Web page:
Steve McIntyre has quite a different intepretation. With regards to Briffa 1998:
Despite relatively little centennial variability, Briffa’s reconstruction had a noticeable decline in the late 20th century, despite warmer temperatures. In these early articles [e.g. Briffa 1998], the decline was not hidden.
For most analysts, the seemingly unavoidable question at this point would be – if tree rings didn’t respond to late 20th century warmth, how would one know that they didn’t do the same thing in response to possible medieval warmth – a question that remains unaddressed years later.
Briffa et al 1998a (Nature 391): During the second half of the twentieth century, the decadal-scale trends in wood density and summer temperatures have increasingly diverged as wood density has progressively fallen. The cause of this increasing insensitivity of wood density to temperature changes is not known, but if it is not taken into account in dendroclimatic reconstructions, past temperatures could be overestimated.
With regards to the IPCC TAR:
In a post-mortem a few weeks later, Coordinating Lead Author Folland wrote that, although a proxy diagram was “a clear favourite for the Policy Makers summary”, the Briffa reconstruction “dilutes the message rather significantly”, adding that this was “probably the most important issue to resolve in Chapter 2 at present”. Mann wrote that “everyone in the room” agreed that the Briffa series was a “potential distraction/detraction from the reasonably consensus viewpoint we’d like to show”. Briffa recognized there was “pressure to present a nice tidy story as regards ‘apparent unprecedented warming in a thousand years or more ’”, but expressed many caveats, in particular that the proxies were not responding the way that they were supposed to and that that the recent warmth was “probably matched” 1000 years ago.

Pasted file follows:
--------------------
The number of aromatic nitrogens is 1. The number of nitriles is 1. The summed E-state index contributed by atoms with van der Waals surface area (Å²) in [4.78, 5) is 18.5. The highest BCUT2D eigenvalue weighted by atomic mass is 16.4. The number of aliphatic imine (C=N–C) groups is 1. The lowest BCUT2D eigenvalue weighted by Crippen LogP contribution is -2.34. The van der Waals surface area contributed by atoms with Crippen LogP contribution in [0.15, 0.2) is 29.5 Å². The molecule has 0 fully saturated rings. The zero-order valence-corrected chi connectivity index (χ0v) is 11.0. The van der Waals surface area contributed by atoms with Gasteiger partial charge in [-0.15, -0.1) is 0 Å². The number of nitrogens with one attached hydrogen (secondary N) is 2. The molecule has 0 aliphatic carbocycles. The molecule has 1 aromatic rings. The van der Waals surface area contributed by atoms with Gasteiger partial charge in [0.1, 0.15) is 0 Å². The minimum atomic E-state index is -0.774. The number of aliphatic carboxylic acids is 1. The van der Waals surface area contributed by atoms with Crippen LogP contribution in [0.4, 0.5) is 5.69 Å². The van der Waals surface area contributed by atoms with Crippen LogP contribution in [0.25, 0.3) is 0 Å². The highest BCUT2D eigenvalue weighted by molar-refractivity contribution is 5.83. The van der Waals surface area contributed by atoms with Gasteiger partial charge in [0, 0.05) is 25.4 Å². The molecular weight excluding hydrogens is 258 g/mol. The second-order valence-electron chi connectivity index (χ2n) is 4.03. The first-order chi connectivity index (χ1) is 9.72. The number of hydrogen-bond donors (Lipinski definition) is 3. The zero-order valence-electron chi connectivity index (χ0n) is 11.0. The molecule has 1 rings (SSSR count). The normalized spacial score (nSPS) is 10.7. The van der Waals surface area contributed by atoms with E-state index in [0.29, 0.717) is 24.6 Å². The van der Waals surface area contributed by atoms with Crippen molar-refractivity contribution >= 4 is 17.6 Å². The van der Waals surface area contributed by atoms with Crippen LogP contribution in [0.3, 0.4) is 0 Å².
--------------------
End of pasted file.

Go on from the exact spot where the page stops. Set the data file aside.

Otherwise, the skeptics have an field day casting doubt on our ability to understand the factors that influence these estimates and, thus, can undermine faith in the paleoestimates. I don’t think that doubt is scientifically justified, and I’d hate to be the one to have to give it fodder! (Mann Sep 22, 0938018124.txt)
And on and on, McIntyre provides substantial documentation for his analysis.
With this context, the media has continued to completely misrepresent the situation, being inconsistent with either the RC or McIntyre analyses. Tim Lambert provides a summary of recent inaccurate media statements, here is a common example: